This training is for a small group on a first come first served basis. If for any reason you can't attend after registration, please let us know by canceling your registration. This will benefit others who might be waiting for a space to open up.
Rituals are actions done in purposeful ways that symbolize something much more than the acts themselves. Every culture has rituals that provide purpose and meaning to experiences. Rituals are made up of actions that represent ideas, thoughts, myths, or beliefs about something specific. They give purpose to action and always serve to connect us to something else, generally something greater than ourselves. In difficult times, rituals provide a certain order to an existence that otherwise might be full of confusion and chaos. Given the current pandemic, loss and grief have taken a front seat. A sense of loss permeates in many of our lives, and for many clients, this may be difficult to name. Furthermore, the inability to perform rituals in our habitual ways can be distressful for many. The current webinar will discuss the experience of loss and grief for Latinos during the current pandemic: including physical and symbolic losses. The presenters will discuss Latinos' values and rituals as they relate to the current pandemic. The importance of the therapeutic relationship will be discussed as well as approaches and strategies that promote new rituals, new meanings, and transformative experience. Two case studies will be included for group discussion.
Who should attend? This is an intermediate level workshop designed for mental health providers including psychologists, clinical social workers, mental health counselors, and graduate level students in the mental health field
About the presenters:
Salvador Treviño, PhD- Dr. Treviño teaches professional psychology and lectures extensively on the theories and practices of psychoanalytic psychotherapy, regressive mental states, and Latino behavioral health. Drawing on his scholarship of more than 40 years of community work with Latino immigrants, Dr. Treviño is active in furthering the national conversation on cultural diversity, the impact of historical trauma on Latino mental health, the psychology of racism, and matters of social justice from a psychoanalytic perspective. Dr. Treviño teaches, trains, and supervises psychology doctoral students at Antioch University Santa Barbara. Dr. Treviño is the Executive Director of G-CAPS. He is licensed as a psychologist (PSY25108) and marriage and family therapist (LMFT21937) in the State of California.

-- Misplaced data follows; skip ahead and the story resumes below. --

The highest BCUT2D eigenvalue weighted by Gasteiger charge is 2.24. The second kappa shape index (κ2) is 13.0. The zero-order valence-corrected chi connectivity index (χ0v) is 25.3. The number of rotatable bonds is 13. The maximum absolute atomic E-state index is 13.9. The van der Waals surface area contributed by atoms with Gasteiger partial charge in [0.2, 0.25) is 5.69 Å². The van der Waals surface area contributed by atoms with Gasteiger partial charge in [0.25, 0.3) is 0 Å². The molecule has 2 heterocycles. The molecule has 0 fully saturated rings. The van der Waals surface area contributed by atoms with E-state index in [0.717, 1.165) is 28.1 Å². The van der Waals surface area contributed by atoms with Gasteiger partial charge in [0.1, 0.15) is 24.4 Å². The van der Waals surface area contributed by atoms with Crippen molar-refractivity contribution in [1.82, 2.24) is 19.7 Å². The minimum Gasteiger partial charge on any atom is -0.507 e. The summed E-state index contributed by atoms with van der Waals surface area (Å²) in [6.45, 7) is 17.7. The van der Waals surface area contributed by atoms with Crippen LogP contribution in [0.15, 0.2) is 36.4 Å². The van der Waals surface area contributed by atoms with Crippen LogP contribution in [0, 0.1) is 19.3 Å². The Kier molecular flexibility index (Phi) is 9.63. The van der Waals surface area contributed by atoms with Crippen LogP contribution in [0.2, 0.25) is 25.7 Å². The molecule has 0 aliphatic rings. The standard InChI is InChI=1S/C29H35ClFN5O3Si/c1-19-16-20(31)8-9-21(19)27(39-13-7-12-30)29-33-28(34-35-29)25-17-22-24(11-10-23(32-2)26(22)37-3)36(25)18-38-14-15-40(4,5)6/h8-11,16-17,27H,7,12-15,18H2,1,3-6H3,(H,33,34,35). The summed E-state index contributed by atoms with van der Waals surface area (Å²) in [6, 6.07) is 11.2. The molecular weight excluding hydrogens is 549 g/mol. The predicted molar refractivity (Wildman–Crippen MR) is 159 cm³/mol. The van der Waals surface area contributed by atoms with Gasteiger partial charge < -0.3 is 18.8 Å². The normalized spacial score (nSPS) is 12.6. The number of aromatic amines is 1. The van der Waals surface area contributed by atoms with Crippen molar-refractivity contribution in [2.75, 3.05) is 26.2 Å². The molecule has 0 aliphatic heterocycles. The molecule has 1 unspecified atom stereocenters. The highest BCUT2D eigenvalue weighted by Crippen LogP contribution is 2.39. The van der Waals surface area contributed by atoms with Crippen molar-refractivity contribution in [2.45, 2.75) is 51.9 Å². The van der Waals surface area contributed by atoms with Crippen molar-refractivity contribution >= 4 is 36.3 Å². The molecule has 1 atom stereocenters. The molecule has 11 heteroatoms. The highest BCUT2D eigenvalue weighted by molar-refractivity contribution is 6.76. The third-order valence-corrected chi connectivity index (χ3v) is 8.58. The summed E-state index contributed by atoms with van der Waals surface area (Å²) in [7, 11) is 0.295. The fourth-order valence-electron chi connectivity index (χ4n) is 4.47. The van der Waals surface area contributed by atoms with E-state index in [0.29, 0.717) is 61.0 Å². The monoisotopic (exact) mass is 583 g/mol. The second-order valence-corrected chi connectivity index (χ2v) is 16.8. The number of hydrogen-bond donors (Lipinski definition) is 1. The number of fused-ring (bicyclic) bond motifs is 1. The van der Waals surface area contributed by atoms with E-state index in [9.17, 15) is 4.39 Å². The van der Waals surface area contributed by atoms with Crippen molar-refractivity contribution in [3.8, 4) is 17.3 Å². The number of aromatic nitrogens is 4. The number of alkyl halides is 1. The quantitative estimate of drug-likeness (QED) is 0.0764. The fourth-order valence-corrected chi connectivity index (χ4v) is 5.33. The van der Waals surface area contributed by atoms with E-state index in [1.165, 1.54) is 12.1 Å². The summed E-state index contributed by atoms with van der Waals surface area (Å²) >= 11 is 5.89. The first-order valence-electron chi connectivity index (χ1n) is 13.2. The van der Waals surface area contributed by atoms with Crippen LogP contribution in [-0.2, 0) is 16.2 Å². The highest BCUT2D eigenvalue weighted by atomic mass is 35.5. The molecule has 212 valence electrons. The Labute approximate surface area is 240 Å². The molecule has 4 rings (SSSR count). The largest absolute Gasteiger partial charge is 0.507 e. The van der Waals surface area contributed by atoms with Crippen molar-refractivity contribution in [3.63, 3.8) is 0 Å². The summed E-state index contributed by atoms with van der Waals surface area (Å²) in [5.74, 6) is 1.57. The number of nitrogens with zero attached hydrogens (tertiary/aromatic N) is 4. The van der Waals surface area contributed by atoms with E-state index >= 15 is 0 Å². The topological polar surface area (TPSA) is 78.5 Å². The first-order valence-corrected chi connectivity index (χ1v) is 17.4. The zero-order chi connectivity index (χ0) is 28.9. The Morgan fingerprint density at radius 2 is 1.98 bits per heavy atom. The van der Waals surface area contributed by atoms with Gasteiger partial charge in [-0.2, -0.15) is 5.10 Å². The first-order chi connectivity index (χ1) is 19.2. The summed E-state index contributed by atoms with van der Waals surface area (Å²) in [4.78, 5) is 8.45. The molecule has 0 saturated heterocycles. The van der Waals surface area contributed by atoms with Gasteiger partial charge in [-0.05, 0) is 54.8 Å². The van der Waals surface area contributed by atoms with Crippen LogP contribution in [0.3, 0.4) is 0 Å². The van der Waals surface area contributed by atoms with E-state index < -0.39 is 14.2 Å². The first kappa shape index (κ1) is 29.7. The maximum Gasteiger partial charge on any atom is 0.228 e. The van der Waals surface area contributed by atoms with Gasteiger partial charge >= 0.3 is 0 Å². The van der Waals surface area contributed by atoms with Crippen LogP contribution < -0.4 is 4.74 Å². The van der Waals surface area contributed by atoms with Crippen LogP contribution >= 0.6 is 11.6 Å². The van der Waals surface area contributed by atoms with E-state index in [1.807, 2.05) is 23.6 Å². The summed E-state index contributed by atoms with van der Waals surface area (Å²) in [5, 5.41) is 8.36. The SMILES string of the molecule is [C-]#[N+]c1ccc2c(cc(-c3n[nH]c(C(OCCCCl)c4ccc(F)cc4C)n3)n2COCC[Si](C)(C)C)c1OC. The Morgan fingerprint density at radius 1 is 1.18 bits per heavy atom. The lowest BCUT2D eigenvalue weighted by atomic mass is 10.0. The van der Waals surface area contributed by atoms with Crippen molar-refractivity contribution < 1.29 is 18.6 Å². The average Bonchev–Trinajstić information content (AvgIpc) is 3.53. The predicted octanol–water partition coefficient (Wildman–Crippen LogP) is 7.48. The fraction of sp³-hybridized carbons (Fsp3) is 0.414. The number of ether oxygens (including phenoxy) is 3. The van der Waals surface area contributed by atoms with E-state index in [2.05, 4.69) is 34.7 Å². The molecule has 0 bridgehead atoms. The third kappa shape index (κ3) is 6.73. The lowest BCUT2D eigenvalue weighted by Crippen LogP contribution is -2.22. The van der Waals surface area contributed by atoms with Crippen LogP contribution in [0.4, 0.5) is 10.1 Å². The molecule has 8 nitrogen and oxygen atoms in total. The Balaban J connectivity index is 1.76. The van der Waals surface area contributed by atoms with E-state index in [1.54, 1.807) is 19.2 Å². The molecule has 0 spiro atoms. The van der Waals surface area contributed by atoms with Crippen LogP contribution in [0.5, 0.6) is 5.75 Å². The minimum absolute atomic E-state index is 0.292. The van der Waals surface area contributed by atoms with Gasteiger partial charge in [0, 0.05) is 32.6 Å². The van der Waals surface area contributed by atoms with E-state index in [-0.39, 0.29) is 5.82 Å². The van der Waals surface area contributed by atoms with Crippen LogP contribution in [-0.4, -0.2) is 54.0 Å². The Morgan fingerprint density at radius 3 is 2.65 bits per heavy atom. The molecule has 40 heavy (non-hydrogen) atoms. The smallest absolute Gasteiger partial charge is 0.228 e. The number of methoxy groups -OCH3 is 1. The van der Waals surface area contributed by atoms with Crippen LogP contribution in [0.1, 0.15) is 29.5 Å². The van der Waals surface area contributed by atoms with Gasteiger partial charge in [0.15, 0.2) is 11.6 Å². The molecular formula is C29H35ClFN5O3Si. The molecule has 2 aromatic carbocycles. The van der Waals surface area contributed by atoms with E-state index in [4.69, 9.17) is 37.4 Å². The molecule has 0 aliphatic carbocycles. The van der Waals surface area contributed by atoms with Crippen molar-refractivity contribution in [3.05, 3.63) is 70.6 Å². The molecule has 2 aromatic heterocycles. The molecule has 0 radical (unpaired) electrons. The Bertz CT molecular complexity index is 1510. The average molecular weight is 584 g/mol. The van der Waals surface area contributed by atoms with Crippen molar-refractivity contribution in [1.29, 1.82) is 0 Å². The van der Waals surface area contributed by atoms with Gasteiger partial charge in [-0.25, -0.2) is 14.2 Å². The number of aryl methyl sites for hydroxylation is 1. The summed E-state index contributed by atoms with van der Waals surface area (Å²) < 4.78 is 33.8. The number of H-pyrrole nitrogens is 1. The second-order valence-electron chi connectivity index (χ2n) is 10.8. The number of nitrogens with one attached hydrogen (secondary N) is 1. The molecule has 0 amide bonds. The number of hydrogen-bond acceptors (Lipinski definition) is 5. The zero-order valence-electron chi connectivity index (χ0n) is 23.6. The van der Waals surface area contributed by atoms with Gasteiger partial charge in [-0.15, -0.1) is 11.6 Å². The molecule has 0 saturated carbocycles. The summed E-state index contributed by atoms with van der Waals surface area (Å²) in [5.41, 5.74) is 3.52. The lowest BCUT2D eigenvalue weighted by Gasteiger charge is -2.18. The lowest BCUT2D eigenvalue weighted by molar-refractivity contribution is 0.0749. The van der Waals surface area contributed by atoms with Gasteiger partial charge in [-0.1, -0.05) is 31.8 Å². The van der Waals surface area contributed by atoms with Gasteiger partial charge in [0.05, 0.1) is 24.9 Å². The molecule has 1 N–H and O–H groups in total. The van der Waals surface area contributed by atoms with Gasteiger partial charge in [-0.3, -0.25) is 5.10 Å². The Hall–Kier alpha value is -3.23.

Darice Orobitg, PhD- Darice Orobitg is a clinical psychologist. She obtained a BA from Washington University in St. Louis and completed her PhD at Carlos Albizu University in San Juan, PR. Dr. Orobitg worked at the PR Rape Crisis Center where, she was a therapist for children, adolescents, and adult survivors of sexual violence. At the PRRCC she was also a clinical supervisor and coordinator of clinical services. She later worked at the National Hispanic and Latino ATTC as trainer and TA consultant offering training and TA to clinicians, counselors, social workers, and other professionals offering services to Hispanic and Latino populations with SUDs. Dr. Orobitg was also a clinical consultant at Proyecto Mujer- a gender-specific treatment program for Latinas with SUDs and trauma histories. Darice is currently the Training and Content Specialist for the National Hispanic and Latino Mental Health Technology Transfer Center. She has been in private practice since 2005.
Please read the following before registering:
The National Hispanic and Latino Mental Health Technology Transfer Center use GoToWebinar as our online event system.
Audio for the event is accessible via the internet. To receive audio, attendees must join the event by using computers equipped with speakers or dial in via telephone.
After registration, a confirmation email will be generated with instructions for joining the event. To avoid problems with log-in, please use the confirmation email to join the event.